A county in Maryland is putting limits on some of the trappings of elementary school: Hugs from grown-ups are restricted, birthday-party invitations are banned, and no more bringing cupcakes for the whole class.
Parents who visit the 17 elementary schools in St. Mary’s County are still allowed to hug their own children, just not other kids. Only parents registered as volunteers are allowed on the playground, and even then they can’t push other people’s kids on the swings.
“What’s OK with some families is not OK with others,” Kelly Hall, the district’s executive director of elementary schools, told NBC News on Tuesday.
The guidelines come from a committee of parents and school administrators that started meeting last fall. They were put in place after the massacre last December in Newtown, Conn. District officials stress that they are not final, and say they want feedback from parents.
Among the new rules: It’s fine to send a homemade cupcake to school for your own child, but not for the rest of the class. District officials are concerned about food allergies and want parents to send only store-bought treats that have the ingredients listed.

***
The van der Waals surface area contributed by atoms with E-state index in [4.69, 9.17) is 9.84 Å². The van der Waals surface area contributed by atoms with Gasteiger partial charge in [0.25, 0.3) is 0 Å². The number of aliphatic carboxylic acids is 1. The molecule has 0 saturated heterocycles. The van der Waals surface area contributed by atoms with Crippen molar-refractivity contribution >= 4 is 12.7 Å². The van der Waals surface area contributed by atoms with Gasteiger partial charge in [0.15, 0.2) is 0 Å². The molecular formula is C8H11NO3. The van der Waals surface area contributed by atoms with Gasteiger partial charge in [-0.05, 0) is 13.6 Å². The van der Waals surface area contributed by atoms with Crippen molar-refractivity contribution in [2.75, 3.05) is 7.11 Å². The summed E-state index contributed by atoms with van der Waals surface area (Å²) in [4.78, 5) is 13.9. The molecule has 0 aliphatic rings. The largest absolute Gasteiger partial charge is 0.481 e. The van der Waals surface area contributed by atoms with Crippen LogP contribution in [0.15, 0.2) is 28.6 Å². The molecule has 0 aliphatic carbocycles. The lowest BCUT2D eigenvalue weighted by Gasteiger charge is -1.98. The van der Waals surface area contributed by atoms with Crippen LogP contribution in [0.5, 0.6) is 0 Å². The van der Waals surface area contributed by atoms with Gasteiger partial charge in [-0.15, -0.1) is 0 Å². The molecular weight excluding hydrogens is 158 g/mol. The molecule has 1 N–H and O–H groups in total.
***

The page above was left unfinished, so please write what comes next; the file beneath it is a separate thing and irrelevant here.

As for party invitations, the district suggests that PTA groups develop phone and email lists for parents.
“If there are 20 individuals in the class and someone brings in seven birthday invitations, it was creating an academic disruption,” Hall said. “People were getting their feelings hurt.”
Not everyone is happy with the restrictions. One member of the school board, Cathy Allen, told NBC Washington that they’re horrible.
“The idea that you can’t go into a school and be hugged by a child, or go in (to) have lunch or be out on the playground and that you can only push the swing for your child and no one else” is unacceptable, she said.
The school district, which has “Work Hard and Be Nice” as a motto, has about 8,000 elementary school students, Hall said. Sherry Whittles, the mother of one of them, told Southern Maryland Newspapers that the rules don’t go too far.
Enforcing the hugging restriction could be tough, she acknowledged, because the child often approaches the grown-up for a hug, not the other way around.
“It is sad that this needs to be done for the safety of our children,” she told the newspapers.